The Supreme Court on Tuesday issued a notice to the Centre and others seeking their response on whether to transfer all cases from three high courts to itself to decide whether social networking sites should be compelled to share with police information pertaining to criminals.
The court also sought responses from social media entities Twitter, Google and YouTube on Facebook's plea and listed the matter for further hearing on September 13.
However, it did not stay proceedings in the high courts but refrained them from passing any final order.
The apex court order came on the submission made by Facebook that the transfer of cases would serve the interests of justice by avoiding the possibility of conflicting decisions from the high courts.
Facebook told the apex court that two petitions had been filed in the Madras High Court and one each in the Bombay and Madhya Pradesh high courts.
A bench headed by Justice Deepak Gupta observed that the top court needed to find a balance between the right to online privacy and the duty to detect people who spread panic and commit crime online.
Appearing for the Tamil Nadu government, attorney general KK Venugopal cited incidents of online games like Blue Whale which had caused deaths in India and said that the service providers did not provide details of the 'originator'.
He cited crimes, including terrorism and pornography, and said that there was no mechanism to detect the originator and that sharing of information by social media sites with police would help in resolving crimes.
He told the court that while it was claimed that WhatsApp messages were end-to-end encrypted, there was an IIT professor who said that the originator of a message can be identified.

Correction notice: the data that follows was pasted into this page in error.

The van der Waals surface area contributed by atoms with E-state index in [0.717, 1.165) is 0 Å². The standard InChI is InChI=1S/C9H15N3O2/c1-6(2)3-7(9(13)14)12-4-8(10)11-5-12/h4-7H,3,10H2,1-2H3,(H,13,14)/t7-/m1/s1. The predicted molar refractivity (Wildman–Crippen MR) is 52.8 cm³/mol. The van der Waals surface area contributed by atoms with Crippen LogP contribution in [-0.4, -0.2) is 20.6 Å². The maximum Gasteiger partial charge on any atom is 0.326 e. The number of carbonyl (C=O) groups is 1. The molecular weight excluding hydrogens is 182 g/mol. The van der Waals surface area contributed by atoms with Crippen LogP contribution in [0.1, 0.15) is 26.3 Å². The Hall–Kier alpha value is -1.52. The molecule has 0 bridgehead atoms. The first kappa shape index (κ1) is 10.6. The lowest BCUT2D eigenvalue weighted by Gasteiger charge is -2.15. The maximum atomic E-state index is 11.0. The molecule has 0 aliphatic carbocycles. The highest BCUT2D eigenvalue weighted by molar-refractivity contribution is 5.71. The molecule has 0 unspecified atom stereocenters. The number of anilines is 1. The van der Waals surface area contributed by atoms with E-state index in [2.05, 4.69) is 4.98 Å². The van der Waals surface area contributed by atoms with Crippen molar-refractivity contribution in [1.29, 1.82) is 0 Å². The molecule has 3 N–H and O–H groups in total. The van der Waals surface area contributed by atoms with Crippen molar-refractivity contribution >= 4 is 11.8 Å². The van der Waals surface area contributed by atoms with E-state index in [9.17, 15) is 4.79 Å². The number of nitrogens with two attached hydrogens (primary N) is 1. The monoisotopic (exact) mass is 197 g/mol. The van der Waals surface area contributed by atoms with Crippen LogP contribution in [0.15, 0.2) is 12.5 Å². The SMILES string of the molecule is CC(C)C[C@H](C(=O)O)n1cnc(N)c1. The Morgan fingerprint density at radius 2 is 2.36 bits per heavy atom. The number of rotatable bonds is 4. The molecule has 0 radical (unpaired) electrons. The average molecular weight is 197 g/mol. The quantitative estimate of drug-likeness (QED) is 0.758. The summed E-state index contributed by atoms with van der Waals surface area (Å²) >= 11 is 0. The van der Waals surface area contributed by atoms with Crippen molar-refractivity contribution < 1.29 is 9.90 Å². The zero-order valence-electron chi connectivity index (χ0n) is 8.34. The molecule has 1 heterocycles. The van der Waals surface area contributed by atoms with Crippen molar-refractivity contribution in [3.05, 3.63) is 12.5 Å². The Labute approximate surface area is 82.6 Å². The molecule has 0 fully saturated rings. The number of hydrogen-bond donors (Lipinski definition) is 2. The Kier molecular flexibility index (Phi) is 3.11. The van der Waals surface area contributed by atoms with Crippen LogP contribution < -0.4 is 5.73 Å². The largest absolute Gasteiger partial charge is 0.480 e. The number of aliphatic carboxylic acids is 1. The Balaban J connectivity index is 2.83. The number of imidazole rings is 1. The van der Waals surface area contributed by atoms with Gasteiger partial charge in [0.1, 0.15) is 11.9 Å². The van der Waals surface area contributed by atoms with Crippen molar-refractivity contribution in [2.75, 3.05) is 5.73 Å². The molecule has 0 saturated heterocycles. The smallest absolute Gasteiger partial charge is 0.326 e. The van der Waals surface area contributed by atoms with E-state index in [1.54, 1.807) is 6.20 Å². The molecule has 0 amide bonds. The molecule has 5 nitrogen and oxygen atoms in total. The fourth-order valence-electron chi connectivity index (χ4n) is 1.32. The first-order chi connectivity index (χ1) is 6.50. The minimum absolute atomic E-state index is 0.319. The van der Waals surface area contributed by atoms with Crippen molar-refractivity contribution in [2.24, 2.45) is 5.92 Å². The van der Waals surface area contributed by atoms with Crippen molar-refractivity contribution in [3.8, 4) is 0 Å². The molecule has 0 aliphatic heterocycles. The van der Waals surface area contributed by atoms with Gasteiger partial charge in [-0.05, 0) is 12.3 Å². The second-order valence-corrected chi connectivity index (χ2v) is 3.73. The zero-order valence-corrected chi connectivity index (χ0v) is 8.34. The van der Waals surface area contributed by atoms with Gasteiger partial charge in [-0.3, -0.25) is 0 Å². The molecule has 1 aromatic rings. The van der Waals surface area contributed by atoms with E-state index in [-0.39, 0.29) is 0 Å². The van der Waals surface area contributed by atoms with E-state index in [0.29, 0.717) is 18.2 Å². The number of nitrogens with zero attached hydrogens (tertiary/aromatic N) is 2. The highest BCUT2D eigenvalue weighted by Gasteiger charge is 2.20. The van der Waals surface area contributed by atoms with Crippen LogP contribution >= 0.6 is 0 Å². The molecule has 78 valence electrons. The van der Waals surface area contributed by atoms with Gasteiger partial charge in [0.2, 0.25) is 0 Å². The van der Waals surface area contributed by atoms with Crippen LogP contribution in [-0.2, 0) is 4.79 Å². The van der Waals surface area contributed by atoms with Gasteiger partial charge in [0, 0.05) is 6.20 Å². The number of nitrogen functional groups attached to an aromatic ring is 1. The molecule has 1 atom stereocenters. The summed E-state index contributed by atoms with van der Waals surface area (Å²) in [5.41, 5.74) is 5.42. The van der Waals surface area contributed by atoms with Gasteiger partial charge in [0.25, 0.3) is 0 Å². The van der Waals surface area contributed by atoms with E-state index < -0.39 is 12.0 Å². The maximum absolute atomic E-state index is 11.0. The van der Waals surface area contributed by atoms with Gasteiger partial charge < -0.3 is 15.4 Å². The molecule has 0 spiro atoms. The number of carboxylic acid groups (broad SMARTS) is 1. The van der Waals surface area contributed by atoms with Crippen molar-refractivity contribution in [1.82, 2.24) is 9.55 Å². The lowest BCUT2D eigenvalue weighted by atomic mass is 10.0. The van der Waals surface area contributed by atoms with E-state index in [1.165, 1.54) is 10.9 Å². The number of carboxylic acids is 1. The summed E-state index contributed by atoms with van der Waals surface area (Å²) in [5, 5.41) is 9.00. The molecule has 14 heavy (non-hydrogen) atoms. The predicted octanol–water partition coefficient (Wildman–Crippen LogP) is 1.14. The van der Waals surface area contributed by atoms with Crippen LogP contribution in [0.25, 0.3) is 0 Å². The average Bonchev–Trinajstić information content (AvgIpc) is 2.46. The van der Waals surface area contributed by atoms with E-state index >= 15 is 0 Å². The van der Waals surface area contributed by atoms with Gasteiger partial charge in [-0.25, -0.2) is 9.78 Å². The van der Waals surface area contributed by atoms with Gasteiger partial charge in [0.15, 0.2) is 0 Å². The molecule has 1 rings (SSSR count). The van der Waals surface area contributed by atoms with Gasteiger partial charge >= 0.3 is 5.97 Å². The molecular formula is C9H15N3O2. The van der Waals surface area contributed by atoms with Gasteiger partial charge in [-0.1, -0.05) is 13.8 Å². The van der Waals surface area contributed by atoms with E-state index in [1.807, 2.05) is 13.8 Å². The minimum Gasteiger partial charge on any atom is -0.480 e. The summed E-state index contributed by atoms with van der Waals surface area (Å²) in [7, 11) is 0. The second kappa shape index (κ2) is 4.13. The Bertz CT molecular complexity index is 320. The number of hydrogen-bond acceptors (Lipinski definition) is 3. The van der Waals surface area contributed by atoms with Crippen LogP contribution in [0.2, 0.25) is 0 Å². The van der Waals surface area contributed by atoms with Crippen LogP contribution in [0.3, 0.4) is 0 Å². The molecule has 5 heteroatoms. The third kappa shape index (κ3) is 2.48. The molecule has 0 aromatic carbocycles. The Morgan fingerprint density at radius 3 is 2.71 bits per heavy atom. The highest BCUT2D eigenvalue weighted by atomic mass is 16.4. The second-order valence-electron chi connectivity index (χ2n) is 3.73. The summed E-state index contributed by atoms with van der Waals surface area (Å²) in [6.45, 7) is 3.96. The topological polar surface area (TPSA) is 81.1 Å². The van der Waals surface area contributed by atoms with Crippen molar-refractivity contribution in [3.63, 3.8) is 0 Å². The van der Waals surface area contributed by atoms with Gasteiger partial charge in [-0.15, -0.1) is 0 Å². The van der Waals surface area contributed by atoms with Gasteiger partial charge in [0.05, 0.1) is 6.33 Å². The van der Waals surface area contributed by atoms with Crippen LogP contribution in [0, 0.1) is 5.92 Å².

Facebook counsel and senior advocate Mukul Rohatgi wanted to know why was Tamil Nadu so adamant that the matter should be decided by the high court.
The counsel emphasized that issues such as whether social media sites should share personal data was a serious matter and should be decided by the Supreme Court.
All the pleas in three high courts have sought a declaration that Aadhaar or any other government authorised identity proof should be made mandatory to authenticate social media accounts.
"All the common cases seeks similar relief and involve the similar question of law," Facebook said in its plea, adding that any finding on the common questions would have far reaching implications for the general public and the parties.
The petitioner has sought a stay on the proceedings in various high courts.
Facebook said that it would suffer irreparable loss if the proceedings were not stayed at this stage, as conflicting decisions on the prayer seeking to link Aadhaar with social media platforms would adversely impact the petitioner's platform used throughout India.
The plea said that the common questions involve the interpretation of important Central statutes including the Information Technology Act, 2000 and the Aadhaar and Other Laws (Amendment) Ordinance, 2019 which would directly impact the central and state governments.The Madras High Court had expanded the scope of the case to consider the issue of online abuse and fake news being circulated through social media and sought to define the liabilities of intermediaries in cases of fake news and cyber abuse.